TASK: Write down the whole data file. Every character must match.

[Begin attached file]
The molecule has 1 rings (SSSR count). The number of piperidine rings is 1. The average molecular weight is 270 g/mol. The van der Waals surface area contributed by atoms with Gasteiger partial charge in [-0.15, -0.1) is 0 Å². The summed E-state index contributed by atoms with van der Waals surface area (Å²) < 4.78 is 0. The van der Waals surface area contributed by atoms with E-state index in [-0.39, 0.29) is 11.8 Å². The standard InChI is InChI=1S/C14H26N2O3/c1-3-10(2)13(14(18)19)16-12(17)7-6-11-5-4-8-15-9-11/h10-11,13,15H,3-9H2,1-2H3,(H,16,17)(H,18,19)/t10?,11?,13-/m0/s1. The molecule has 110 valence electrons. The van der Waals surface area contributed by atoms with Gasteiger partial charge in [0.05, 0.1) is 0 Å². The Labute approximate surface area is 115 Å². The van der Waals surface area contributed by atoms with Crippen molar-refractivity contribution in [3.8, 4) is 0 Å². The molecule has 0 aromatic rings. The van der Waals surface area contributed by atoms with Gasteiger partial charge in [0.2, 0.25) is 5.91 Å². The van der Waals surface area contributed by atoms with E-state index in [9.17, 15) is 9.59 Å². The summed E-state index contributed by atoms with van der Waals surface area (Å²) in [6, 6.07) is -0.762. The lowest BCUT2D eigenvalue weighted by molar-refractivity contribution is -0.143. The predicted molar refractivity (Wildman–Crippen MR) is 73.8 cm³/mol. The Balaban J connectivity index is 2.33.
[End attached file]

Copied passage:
The molecule has 1 rings (SSSR count). The number of piperidine rings is 1. The average molecular weight is 270 g/mol. The van der Waals surface area contributed by atoms with Gasteiger partial charge in [-0.15, -0.1) is 0 Å². The summed E-state index contributed by atoms with van der Waals surface area (Å²) < 4.78 is 0. The van der Waals surface area contributed by atoms with E-state index in [-0.39, 0.29) is 11.8 Å². The standard InChI is InChI=1S/C14H26N2O3/c1-3-10(2)13(14(18)19)16-12(17)7-6-11-5-4-8-15-9-11/h10-11,13,15H,3-9H2,1-2H3,(H,16,17)(H,18,19)/t10?,11?,13-/m0/s1. The molecule has 110 valence electrons. The van der Waals surface area contributed by atoms with Gasteiger partial charge in [0.05, 0.1) is 0 Å². The Labute approximate surface area is 115 Å². The van der Waals surface area contributed by atoms with Crippen molar-refractivity contribution in [3.8, 4) is 0 Å². The molecule has 0 aromatic rings. The van der Waals surface area contributed by atoms with Gasteiger partial charge in [0.2, 0.25) is 5.91 Å². The van der Waals surface area contributed by atoms with E-state index in [9.17, 15) is 9.59 Å². The summed E-state index contributed by atoms with van der Waals surface area (Å²) in [6, 6.07) is -0.762. The lowest BCUT2D eigenvalue weighted by molar-refractivity contribution is -0.143. The predicted molar refractivity (Wildman–Crippen MR) is 73.8 cm³/mol. The Balaban J connectivity index is 2.33.